Dr Kate Langley, Developmental and Health Psychology, Cardiff University, and co-author of an editorial on the latest research, said: ‘This is an interesting but preliminary study which requires further investigation to see if there really is a causal link between taking paracetamol during pregnancy and ADHD in childhood.

‘These findings should therefore be taken with caution and should not change practice.

‘There are many reasons why women take paracetamol during pregnancy and it is possible that it is one of those factors, rather than the taking of paracetamol itself, which leads to a higher risk of childhood ADHD.

‘It may be important to take medications such as paracetamol during pregnancy and pregnant women should continue to follow advice from their own healthcare professionals.’

Professor Jim Stevenson, Emeritus Professor of Developmental Psychopathology at the University of Southampton said: ‘The study on a large sample of Danish mothers was carefully conducted and analysed. However, as the authors recognise, and the accompanying editorial makes plain, an association in such an observational study cannot establish a causal link.

‘The study should be used as basis for further experimental research not least because exposure to paracetamol during pregnancy is so common.’


Surviving Whole Foods

My post about Whole Foods yesterday hit the spot in certain quarters so I thought an even more disrespectful post might please  -- JR

Kelly MacLean

Whole Foods is like Vegas. You go there to feel good but you leave broke, disoriented, and with the newfound knowledge that you have a vaginal disease.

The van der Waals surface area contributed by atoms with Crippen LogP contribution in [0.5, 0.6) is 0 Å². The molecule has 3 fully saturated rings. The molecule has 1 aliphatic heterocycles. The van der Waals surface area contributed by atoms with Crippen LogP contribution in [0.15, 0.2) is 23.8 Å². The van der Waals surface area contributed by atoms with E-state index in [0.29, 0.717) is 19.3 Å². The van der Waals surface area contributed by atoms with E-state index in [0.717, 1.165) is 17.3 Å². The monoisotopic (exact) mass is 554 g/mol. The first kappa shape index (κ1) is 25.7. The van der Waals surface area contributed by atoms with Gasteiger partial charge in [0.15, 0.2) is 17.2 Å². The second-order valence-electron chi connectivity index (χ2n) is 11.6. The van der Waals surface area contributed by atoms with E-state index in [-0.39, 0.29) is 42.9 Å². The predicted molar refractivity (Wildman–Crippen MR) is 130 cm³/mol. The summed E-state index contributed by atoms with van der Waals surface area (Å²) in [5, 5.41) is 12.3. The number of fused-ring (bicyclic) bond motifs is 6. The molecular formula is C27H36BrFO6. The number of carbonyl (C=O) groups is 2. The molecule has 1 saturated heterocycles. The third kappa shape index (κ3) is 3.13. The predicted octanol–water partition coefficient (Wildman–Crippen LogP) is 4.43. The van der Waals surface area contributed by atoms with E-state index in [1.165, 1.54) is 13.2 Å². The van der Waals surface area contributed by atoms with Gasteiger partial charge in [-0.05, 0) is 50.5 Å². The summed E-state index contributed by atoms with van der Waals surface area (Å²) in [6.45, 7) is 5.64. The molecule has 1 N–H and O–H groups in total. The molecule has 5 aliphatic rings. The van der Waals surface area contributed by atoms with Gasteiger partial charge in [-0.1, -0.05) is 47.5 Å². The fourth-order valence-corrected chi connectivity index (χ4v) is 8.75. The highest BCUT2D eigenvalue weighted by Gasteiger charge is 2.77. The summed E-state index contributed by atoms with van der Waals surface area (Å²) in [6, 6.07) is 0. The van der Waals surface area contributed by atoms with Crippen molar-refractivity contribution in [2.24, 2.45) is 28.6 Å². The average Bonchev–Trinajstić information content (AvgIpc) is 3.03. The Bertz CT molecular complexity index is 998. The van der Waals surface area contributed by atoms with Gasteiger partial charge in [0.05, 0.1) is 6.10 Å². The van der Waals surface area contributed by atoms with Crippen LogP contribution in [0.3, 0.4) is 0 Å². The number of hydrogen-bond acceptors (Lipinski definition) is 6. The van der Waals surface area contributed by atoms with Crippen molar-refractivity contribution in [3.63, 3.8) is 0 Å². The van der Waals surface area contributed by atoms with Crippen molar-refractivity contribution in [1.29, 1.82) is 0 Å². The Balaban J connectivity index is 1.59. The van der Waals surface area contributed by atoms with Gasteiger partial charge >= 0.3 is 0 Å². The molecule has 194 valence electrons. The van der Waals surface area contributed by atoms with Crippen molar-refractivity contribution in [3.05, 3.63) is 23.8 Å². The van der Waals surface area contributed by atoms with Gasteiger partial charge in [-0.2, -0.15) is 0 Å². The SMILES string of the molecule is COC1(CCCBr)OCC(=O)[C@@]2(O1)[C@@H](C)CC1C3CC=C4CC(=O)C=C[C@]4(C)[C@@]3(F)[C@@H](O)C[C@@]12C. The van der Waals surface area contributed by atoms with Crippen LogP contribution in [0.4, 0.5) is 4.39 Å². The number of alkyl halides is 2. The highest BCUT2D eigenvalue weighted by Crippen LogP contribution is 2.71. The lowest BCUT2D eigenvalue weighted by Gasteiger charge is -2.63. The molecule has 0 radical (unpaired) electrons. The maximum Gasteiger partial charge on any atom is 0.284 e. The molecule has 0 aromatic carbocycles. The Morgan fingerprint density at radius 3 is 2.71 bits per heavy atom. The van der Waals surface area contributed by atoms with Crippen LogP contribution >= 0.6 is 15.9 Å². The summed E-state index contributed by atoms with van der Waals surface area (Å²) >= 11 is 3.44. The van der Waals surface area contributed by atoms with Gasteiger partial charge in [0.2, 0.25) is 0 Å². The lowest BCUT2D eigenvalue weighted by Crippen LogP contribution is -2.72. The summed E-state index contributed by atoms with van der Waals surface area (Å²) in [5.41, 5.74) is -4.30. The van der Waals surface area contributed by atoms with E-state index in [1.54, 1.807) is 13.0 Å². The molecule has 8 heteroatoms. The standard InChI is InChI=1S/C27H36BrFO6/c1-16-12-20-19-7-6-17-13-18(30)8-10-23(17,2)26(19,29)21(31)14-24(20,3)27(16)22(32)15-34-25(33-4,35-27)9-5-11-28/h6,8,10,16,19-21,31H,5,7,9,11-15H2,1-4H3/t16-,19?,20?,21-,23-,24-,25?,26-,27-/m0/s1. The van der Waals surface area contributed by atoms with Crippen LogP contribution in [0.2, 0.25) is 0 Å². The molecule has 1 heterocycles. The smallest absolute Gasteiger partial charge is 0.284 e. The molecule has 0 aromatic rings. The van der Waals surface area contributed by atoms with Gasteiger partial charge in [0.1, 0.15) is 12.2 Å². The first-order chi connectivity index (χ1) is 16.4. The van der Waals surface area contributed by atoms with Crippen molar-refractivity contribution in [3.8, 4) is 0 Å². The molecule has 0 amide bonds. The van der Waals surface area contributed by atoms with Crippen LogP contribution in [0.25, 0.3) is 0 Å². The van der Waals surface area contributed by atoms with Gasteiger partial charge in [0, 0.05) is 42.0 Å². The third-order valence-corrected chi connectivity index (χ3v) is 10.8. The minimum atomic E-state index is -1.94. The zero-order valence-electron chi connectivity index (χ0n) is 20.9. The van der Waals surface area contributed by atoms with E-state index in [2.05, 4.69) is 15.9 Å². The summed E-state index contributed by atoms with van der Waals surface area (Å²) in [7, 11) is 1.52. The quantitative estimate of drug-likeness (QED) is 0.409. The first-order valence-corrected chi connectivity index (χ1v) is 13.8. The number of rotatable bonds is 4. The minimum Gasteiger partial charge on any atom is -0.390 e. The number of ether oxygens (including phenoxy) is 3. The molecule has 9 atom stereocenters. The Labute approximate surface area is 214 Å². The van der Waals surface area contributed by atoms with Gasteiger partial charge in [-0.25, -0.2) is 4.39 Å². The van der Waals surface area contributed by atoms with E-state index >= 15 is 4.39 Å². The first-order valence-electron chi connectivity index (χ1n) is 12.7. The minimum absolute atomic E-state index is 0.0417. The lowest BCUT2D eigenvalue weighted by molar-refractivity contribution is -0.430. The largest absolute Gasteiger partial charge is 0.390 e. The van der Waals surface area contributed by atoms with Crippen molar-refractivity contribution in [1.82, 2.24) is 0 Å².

Unlike Vegas, Whole Foods' clientele are all about mindfulness and compassion... until they get to the parking lot. Then it's war. As I pull up this morning, I see a pregnant lady on the crosswalk holding a baby and groceries. This driver swerves around her and honks. As he speeds off I catch his bumper sticker, which says 'NAMASTE'. Poor lady didn't even hear him approaching because he was driving a Prius. He crept up on her like a panther.

As the great, sliding glass doors part I am immediately smacked in the face by a wall of cool, moist air that smells of strawberries and orchids. I leave behind the concrete jungle and enter a cornucopia of organic bliss; the land of hemp milk and honey. Seriously, think about Heaven and then think about Whole Foods; they're basically the same.

The first thing I see is the great wall of kombucha -- 42 different kinds of rotten tea. Fun fact: the word kombucha is Japanese for 'I gizzed in your tea.' Anyone who's ever swallowed the glob of mucus at the end of the bottle knows exactly what I'm talking about. I believe this thing is called "The Mother," which makes it that much creepier.

Next I see the gluten-free section filled with crackers and bread made from various wheat-substitutes such as cardboard and sawdust. I skip this aisle because I'm not rich enough to have dietary restrictions. Ever notice that you don't meet poor people with special diet needs? A gluten intolerant house cleaner? A cab driver with Candida? Candida is what I call a rich, white person problem. You know you've really made it in this world when you get Candida. My personal theory is that Candida is something you get from too much hot yoga. All I'm saying is if I were a yeast, I would want to live in your yoga pants.